MrDon

Owner of a heap of shit dentist guitars
#14
You'll just have to take my my word for it. I have this opinion through many years experience of playing, and LISTENING. I'm not talking in terms of pitch. Just as in darker or brighter tone. I mean why does someone as talented & experienced as Steve Vai match up specific necks & bodies of his guitars if woods don't matter? Why do Fender offer Rosewood or Maple fingerboards? Even Damon from Fender said in one demo video about Rosewood for a rounder tone & Maple for a brighter one. It isn't just for feel & looks. I could go on. Anyway, this is a friendly forum, and I'll leave it at that. I just have fun trying woods, amps, pickups etc.
Oh good you have your mind made up and can hear stuff that can't be measured scientifically.
I do suggest you read a bit more into it though - you may be surprised by what you find.

For the record I prefer Strats with a maple board and Les Pauls that weigh more than a car. This is my preference because of feel and looks - tone isn't affected by these things.
 

Robstafarian

The Good and Wise Call Me “Rufus”
#15
The resonance of an electric guitar affects the vibrations of its strings, to a greater or lesser degree depending on various aspects of the construction. The resonance of an electric guitar is affected, in part, by the wood used. The wood's internal state (e.g. dryness and density) will determine its effect on the guitar's resonance.

The concept of tonewoods is not a myth: it is a set of correlations regarding the typical internal states of various woods as used in electric guitar construction. You may have noticed that guitars made of exceptional wood defy expectations with regard to tone and dynamics: consider basswood as used in a cheap Ibanez and basswood as used in a John Suhr Modern.
 
#16
In my opinion it's essential to define how the term 'tonewood' is used, what aspects of the tone are looked at and in which grade the wood in question is generalised, rather than talking about a specific species, before you can have a well grounded discussion.

But that's probably never going to happen.

I shall leave "comb filter" here and continue playing what I like and try to choose native woods for my following builds. Just because I can ;)
 

MABLUNG

Ain't nobody like me but me.
#17
This argument can go on and on and on and on.....
Tonewood yes or no?? *shrugs.
Not one shit will be given by me for this ONE simple FACT.
(are you ready for it??)
Ahem...
You have NO idea what the guitar sounds like until you fucking play the fucking thing.

No amount of reading the bloody spec sheet about what wood it is made of will fully describe the actual sound you will get out of the guitar.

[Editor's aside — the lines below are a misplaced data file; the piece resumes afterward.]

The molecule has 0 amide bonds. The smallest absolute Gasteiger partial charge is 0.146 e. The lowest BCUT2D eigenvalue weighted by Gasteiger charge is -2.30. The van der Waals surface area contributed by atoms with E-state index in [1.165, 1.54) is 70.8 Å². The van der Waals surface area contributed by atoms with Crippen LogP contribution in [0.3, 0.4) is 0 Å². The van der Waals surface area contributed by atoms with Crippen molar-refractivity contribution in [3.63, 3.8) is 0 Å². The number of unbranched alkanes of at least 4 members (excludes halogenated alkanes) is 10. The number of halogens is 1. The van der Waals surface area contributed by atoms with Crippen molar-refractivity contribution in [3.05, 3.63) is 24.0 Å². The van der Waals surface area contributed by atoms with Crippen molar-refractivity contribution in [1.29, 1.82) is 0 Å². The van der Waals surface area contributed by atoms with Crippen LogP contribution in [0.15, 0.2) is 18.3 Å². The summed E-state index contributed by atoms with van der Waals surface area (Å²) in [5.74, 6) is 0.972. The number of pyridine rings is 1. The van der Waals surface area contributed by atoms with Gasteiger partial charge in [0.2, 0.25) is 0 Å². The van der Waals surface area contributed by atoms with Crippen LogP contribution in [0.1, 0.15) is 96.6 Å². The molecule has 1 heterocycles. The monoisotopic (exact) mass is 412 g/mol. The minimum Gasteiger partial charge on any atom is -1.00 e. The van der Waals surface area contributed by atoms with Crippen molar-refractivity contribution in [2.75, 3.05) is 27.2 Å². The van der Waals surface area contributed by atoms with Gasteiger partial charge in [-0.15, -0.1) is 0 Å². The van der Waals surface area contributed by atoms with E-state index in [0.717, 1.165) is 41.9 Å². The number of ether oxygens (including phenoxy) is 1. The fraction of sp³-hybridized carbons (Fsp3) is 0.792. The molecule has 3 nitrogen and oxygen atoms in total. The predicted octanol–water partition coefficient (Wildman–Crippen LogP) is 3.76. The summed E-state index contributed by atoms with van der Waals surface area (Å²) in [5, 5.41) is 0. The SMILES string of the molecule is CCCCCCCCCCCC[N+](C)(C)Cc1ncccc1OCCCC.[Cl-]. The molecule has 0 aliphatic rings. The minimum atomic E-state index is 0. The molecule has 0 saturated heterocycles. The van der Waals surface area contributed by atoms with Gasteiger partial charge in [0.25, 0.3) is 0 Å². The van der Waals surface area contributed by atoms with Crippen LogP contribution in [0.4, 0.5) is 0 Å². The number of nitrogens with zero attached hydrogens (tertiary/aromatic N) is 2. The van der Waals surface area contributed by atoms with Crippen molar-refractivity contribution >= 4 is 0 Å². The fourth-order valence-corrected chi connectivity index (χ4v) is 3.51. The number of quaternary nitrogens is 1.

What about other factors like... Ermm my.... Oh yeah;-
What pickups does it have?? What pots?? How much roll of the volume/tone will you be using??
What Amp is it plugged into??
How much gain??
Eq setting??
Speakers in the cab??
Plectrums??
Your actual fingertips and how you play??

Just play the damn thing.
And the rest of you- No More Bollocks About Tonewood!!
 

Fastffood

Well-Known Member
#18
Thanks Mablung. Your original reply was what I was looking for. Admittedly I could have titled the thread a little better, and yes I will try an Agathis guitar soon. Aware of the variables, and was planning to change the pickups only because I had a similar model previously. Just they changed the body from Basswood to Agathis. Esp Ltd Viper 100FM. The specifications subject to change deal.
 

ArchieIsted

Well-Known Member
#19
The tonewood debate is an interesting one. As a physics student I can kinda see why people get confused but put simply:
Your strings vibrate
This makes the whole guitar vibrate (touch the guitar when you play a chord, this is obvious)
This means how the guitar vibrates (ie what its made of) will alter how the strings vibrate (how they sustain, decay, hit natural resonance frequencies etc).
To what extent does the wood change this? Can you hear a difference? I dunno, can you? Can you feel a difference when you play it?
The fact is it does make a difference but it may be so small you don't notice.

On the actual topic of the thread, you can only really draw broad tonal differences between woods at best. Your average mahogany may sound 'darker' than your average swamp ash but really the differences between 2 random cut bits of mahogany will have massive physical differences.